Aspire Day School


The Aspire Day School integrates education and intensive mental health treatment for elementary and middle school students with behavioral/psychological disorders and their families, to reduce barriers to learning and education.

The Aspire school provides the foundation for students to learn and manage their symptoms and behaviors, focus and concentrate, and demonstrate the acquisition of new information. Students will increase their attendance, reading, and math skills, as well as participation while attending Aspire. The program is equipped to deal with crises by providing 24-hour crisis services and in-home counseling to support the students and reduce further academic barriers. Students can receive transition services as they return to their home school district so that they maintain their newly acquired skills.

The summer program bridges learning and therapeutic gains from one academic year to the next with recreation, outdoor adventures, and continued therapies. Students attend a six-hour program day with instruction provided in group and individualized formats. Individual, group, and family therapy are also provided throughout the school day.

The therapeutically supportive program focuses on both behavioral and academic goals, building upon the students' existing strengths. To reduce barriers to academic learning, students learn to manage symptoms and increase their level of functioning and stability so that they may return to their home school district. Transition planning with home schools is key to future success.



More than one-third of youth between the age of six and sixteen meet criteria for a psychiatric disorder (Costello, Mustillo, Erkanli, Keeler, & Angold, 2003), and the majority of these youth do not receive the treatment they need (Ringel & Sturm, 2001; Satcher, 2001; U.S. Department of Health and Human Services [U.S. DHHS], 1999).


Recovery Center of Kentucky, LLC Aspire Day School, proposes to provide Day treatment services to the youth of Elizabethtown Independent Schools and Jefferson County Schools who are diagnosed with serious and emotional behavioral disorders, have had crisis involvement within the last 90 days, and/or at risk for out of home placement. ASPIRE™ is a clinical treatment program for youth who are exhibiting ongoing difficulties in the home, community, or school that put them at risk for requiring more intensive, out-of-school placements. The program is adapted from AIMikids and incorporates eight integrated components: education, challenge experiences, cognitive-behavioral therapy, strengths-based case management, behavior modification, family partnership, problem-solving and social skills development, and community service. The goal is to cultivate a healthy and functional environment for youth with emotional and behavioral problems, utilizing a holistic, person-centered approach.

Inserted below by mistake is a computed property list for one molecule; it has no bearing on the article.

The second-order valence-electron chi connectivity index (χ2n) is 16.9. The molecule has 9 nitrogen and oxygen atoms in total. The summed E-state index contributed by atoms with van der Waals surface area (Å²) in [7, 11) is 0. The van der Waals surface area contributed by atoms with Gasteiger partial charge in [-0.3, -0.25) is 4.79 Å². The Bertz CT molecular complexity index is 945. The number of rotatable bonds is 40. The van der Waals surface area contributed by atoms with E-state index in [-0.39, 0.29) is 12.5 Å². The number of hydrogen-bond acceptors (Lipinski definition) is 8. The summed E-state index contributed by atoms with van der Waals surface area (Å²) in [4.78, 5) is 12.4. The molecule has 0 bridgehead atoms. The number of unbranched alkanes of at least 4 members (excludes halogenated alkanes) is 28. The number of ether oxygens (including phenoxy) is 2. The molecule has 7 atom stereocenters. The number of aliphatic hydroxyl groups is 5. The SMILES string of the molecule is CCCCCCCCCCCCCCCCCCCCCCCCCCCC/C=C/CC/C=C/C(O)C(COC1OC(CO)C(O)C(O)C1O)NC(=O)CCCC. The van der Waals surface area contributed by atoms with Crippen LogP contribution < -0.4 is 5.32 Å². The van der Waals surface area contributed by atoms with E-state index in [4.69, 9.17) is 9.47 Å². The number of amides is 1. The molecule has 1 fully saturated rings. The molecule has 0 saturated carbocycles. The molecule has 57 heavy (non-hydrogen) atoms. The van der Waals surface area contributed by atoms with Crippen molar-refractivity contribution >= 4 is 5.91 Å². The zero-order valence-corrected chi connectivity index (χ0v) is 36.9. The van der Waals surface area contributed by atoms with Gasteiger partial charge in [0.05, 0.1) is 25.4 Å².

ASPIRE™ is unique because it has been pivotal in helping to maintain youth and adolescents in their homes, schools, and communities. The primary goals of ASPIRE™ is to reduce youth mental health symptoms, enhance youth strengths and competencies, promote better family functioning, and prevent restrictive clinical placements, such as inpatient hospitalization and residential services.

ASPIRE™ youth receive treatment from our clinical staff for their behavioral and emotional challenges to help them develop the skills needed to succeed. Each youth's individualized plan of care is developed as a collaborative, person-centered effort with the youth, guardian, counselor, and school to address maladaptive problems related to their clinical diagnoses.


ASPIRE™ offers a highly structured curriculum using multiple evidenced based treatment modalities including behavioral modification for behavioral problems. ASPIRE™ youth participate in therapeutic groups, individual psycho-social rehabilitation, individual and family counseling that is designed to teach healthy social skills, anger management, conflict resolution, appropriate class room behavior, improved focusing skills, appropriate verbalization, and impulse control as appropriate to the assessed diagnosis and treatment plan. ASPIRE™ also employs a Family Integration Specialist, whose primary role is to engage families, extended family and community members in comprehensive skills training and are coached to be active in the treatment process.